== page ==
During the Civil War a young soldier loses his nerve in battle and runs away to his home to hide; his sister puts on his uniform, takes her brother's place in the battle, and is killed. ... See full summary »
During the Civil War a young soldier loses his nerve in battle and runs away to his home to hide; his sister puts on his uniform, takes her brother's place in the battle, and is killed. Their mother, not wanting the shameful truth to become known, closes all the shutters (hence the film's title) and keeps her son's presence a secret for many years, though two boyhood chums stumble upon the truth... Written by
Peter W. Many, Jr. (PMSusana)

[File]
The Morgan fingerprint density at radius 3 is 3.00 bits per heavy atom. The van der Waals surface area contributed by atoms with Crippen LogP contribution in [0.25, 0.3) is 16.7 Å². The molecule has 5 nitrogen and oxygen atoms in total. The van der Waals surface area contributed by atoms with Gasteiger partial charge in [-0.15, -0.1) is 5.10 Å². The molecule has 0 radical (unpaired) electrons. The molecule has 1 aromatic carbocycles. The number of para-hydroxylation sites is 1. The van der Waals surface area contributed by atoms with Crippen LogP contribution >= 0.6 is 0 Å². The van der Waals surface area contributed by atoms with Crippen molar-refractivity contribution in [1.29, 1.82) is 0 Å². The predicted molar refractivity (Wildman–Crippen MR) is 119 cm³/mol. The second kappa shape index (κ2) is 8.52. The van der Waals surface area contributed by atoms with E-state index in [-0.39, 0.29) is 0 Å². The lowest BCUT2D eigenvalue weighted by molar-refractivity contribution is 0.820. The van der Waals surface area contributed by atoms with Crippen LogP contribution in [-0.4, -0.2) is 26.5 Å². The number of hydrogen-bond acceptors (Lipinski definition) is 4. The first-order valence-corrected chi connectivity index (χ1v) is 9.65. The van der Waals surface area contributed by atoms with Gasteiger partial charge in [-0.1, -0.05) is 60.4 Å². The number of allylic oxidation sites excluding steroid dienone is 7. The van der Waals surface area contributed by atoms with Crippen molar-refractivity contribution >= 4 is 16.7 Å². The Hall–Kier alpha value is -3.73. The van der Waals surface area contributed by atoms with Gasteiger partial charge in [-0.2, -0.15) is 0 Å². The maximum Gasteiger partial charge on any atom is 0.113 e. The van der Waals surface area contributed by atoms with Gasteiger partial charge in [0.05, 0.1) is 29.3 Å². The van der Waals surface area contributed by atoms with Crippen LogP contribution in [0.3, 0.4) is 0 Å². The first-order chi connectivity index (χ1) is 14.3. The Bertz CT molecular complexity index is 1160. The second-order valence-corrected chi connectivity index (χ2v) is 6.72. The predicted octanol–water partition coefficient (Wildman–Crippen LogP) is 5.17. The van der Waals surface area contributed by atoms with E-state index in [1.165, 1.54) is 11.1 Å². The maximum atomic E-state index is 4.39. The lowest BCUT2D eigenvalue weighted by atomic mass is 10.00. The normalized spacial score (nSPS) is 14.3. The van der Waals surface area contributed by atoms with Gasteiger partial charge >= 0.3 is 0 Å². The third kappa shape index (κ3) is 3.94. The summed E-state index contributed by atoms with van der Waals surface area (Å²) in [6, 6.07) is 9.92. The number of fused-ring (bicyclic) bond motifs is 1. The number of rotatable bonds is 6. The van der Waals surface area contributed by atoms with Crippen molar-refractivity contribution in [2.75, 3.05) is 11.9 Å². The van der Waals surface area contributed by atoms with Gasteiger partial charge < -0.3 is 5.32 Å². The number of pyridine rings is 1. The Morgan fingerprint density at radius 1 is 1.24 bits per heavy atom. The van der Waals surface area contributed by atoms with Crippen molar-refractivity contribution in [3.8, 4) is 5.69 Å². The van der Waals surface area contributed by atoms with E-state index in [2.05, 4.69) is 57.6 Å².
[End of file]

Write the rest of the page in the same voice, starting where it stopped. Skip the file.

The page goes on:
Henry B. Walthall plays a Confederate solder who is sent on a mission by General Lee but he soon turns coward and returns home. Fearing the family name being disgraced, his sister (Dorothy West) takes his place and delivers the message but she is then killed. The mother then closes up the house so that their secret will not get out. This is a rather strange Civil War short from Griffith because the story is pretty wild but there's still a lot of power here. I'd be lying if I said I knew what Griffith was trying to get across here, although there's no doubt that the word coward is looked at very strongly. I'm not sure if he wanted women of the war to get more respect than they did but there's also another side to a family's shame and what they'll do to keep their name clean. The film benefits from some very strong performances with Walthall leading the way. His scenes of turning coward are very powerful as are the moments with West taking over and fighting. Grace Henderson is good as the mother and Charles West appears as well. The cinematography is once again top-notch as is the one battle sequence.
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